Is generic Rogaine the same as "Rogaine for Men" & "Rogaine for Women"? And do either the brand name or generic versions really work? This page answers those questions.
The active ingredient in Rogaine is the drug minoxidil - this is a vasodilator
which means it widens (dilates) blood vessels. This explains why, during the
1960s, it was being used to treat high blood pressure (hypertension). But, in the 1970s it was discovered that this antihypertensive drug also
produced some hair regrowth as a side effect. So, new trials were then carried
out using minoxidil on hair loss patients instead.
In the 1980s, a number of trials reported that minoxidil was capable of producing "significant hair growth".
The success it appeared to show led to FDA approval for its use in the treatment of hair loss (androgenetic alopecia) and it entered the market in the late 1980s.
There is some debate about this. But, given that it can dilate blood vessels, this is obviously something that could encourage blood to flow more easily to the hair roots. And it might also provide hair cells with nitric oxide (another substance that can dilate blood vessels and so, help hair grow).
So this is most probably the mechanism behind any success minoxidil brings to hair loss patients.
Many of the clinical trials which showed its effectiveness have been in younger men and women who had only mild hair loss and for a relatively short period of time. So, in other words, the older you are, the longer you've suffered hair loss and the more severe it is, the less likely that minoxidil will help you.
And regardless of your age or anything else, this drug is only meant to be used on the crown of your head and not at the front temple region. So if you’ve got a receding hairline, it’s unlikely to grow any new hair for you in this region.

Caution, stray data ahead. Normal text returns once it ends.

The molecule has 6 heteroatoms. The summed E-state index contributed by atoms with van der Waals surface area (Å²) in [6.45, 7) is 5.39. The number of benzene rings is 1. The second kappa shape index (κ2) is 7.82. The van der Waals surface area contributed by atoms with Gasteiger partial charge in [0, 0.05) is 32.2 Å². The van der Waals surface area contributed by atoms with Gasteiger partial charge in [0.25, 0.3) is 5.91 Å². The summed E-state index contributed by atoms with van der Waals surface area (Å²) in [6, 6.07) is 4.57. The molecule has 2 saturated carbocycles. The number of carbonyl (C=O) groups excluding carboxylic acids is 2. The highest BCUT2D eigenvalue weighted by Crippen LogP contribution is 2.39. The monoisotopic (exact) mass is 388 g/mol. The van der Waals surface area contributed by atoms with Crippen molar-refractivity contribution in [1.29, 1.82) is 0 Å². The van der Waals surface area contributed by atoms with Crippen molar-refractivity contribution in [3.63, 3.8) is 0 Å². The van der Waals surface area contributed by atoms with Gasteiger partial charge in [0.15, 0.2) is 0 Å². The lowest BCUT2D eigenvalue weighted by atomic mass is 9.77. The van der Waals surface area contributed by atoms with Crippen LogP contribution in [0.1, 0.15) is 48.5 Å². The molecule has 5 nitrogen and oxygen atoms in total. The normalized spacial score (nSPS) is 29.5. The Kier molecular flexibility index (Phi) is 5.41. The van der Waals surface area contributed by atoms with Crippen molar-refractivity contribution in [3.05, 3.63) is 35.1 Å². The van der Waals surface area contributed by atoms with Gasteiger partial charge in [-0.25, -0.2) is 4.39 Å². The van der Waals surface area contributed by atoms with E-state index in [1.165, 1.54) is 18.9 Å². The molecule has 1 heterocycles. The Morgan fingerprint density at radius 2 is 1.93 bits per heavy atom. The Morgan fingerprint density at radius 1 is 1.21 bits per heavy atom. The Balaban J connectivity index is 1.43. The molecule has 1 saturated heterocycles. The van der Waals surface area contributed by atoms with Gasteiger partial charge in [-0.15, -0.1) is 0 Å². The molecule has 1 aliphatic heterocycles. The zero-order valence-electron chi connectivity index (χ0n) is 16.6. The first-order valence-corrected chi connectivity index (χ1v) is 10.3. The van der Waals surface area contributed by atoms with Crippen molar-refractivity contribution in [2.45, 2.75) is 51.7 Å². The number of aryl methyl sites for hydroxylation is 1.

Here are a few details for men and women specifically:
Despite numerous trials showing "significant hair growth" (no doubt with many "before and after" photos to back them up), the original regular strength product (2% minoxidil) was still ineffective for many men. So a stronger (5%) product and later on, a more user-friendly foam version of it, were introduced to improve effectiveness (obviously the stronger the drug, the more chance it has of producing at least some hair regrowth).
Although the official Rogaine website has now been changed since I first researched for this article, it used to have a "Product Details" tab which stated that, in placebo-controlled trials on relatively young women (18 to 45) with mild to moderate hair loss, 19% experienced moderate hair regrowth after 8 months.
However, moderate regrowth was also reported by 7% of those on the placebo liquid (i.e., even though it had no therapeutic effect).
Well, to me, this suggests it's quite likely that 7% of the women using minoxidil might also have experienced such regrowth (i.e., regardless of using the drug). In which case, perhaps only 12% of women gained moderate hair growth as a direct result of using minoxidil (i.e., 19% minus 7%).